Quarantine order starts Thursday for people entering Hawaii
Gov. David Ige on Saturday afternoon announced a 14-day quarantine mandate for visitors and residents arriving to Hawaii via all modes of travel effective Thursday until further notice.
The announcement came the same day state coronavirus positive or presumptive cases jumped from 37 to 48, including two new cases — up from five to seven — on Maui, state health officials said.
The mandatory self-quarantine will begin at 12:01 a.m. Thursday.
For residents, the designated quarantine will be at their homes; for visitors, it will be their place of lodging. Individuals will be able to leave their quarantined areas only to seek medical care or for medical emergencies. Only authorized visitors will be allowed at the quarantine locations. Pilots and airline staff are exempt.
Maj. Gen. Kenneth Hara, Hawaii Emergency Management Agency director, said all visitors and residents coming through the state’s airports will be required to fill out a state Department of Agriculture form distributed in-flight. The form includes information on mandatory requirements for the 14-day quarantine and penalties of violation.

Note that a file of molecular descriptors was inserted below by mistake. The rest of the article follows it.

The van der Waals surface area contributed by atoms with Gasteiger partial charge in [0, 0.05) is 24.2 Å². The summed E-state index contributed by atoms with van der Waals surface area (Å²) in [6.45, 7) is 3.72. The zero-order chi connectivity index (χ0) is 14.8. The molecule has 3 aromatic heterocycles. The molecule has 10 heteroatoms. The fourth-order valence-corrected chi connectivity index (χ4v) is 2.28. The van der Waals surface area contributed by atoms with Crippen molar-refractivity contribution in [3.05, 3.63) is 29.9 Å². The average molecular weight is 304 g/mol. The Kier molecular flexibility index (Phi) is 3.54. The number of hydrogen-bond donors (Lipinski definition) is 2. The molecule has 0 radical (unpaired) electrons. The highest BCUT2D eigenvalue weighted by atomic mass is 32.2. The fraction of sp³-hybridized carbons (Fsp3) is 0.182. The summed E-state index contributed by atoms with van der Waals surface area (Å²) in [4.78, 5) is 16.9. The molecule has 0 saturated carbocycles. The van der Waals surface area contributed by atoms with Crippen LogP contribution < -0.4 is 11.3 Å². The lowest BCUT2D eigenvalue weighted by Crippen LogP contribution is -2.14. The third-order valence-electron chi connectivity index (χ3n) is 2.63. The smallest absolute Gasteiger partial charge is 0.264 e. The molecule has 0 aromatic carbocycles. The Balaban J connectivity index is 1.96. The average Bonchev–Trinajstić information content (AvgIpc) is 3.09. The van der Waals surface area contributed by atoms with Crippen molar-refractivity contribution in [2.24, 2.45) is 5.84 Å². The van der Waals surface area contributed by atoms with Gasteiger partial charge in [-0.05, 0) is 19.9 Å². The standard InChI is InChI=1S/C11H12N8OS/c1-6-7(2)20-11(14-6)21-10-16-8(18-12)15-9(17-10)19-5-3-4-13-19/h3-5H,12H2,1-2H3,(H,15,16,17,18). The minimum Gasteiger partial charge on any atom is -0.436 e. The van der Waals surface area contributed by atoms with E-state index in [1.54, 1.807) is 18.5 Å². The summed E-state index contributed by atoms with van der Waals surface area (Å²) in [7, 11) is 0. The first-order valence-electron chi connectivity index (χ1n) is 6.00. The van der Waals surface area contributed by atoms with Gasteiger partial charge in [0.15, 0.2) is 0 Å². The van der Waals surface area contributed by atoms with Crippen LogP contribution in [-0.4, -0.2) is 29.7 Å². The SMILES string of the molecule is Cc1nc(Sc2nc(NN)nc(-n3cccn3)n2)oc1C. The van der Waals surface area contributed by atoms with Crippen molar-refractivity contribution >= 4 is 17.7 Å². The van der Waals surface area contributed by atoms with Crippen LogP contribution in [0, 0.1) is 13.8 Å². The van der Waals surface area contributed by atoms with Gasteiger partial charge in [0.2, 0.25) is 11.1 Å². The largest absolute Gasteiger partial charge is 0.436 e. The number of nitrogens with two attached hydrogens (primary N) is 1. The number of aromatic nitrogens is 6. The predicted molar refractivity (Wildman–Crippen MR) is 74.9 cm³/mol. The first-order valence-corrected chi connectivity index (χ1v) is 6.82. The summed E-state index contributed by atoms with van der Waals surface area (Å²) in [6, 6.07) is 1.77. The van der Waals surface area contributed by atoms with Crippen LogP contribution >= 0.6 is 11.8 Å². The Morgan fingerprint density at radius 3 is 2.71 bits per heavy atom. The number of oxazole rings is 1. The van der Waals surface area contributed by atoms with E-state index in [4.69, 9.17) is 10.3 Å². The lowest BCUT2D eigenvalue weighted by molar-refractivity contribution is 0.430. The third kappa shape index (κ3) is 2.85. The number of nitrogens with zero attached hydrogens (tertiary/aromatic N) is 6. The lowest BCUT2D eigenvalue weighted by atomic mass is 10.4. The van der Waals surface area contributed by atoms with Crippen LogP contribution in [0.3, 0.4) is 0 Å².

Once they arrive, people will go through a checkpoint and present the completed form with valid identification. Checkpoint staff will validate the form and issue clearance certification.
County mayors are in charge of enforcement, Ige said, and violations will be treated as a misdemeanor, which carry a maximum $5,000 fine, one year in jail or both.
“We had conversation with county mayors, and the county mayors will be enforcing action in each county,” Ige said during the Honolulu press conference. “There are lots of things that will be required.”
Maui County’s Office of the Mayor did not immediately reply to a request Saturday evening about Kahului Airport enforcement.
Honolulu Mayor Kirk Caldwell hailed the mandate, saying it’s the first in the nation of its kind.
“It’s an extraordinary one,” he said.
One of the reasons it’s not being implanted immediately is to give residents and visitors time to adjust their travel plans. Ige said he anticipates people will take action to cancel or reschedule trips. Also, residents have a small window to return home before quarantine is implemented.
When the governor recently requested that tourists postpone their trips, state officials said they saw a 67 percent drop in bookings.
“This order will dramatically reduce the amount of people coming to Hawaii,” Ige said.
President and CEO of the Hawaii Lodging and Tourism Association Mufi Hannemann said that the association stands behind the governor’s actions even though it will have a major impact on the visitor industry.
“The more we delay the more we will have to pay with human suffering, human lives,” he said.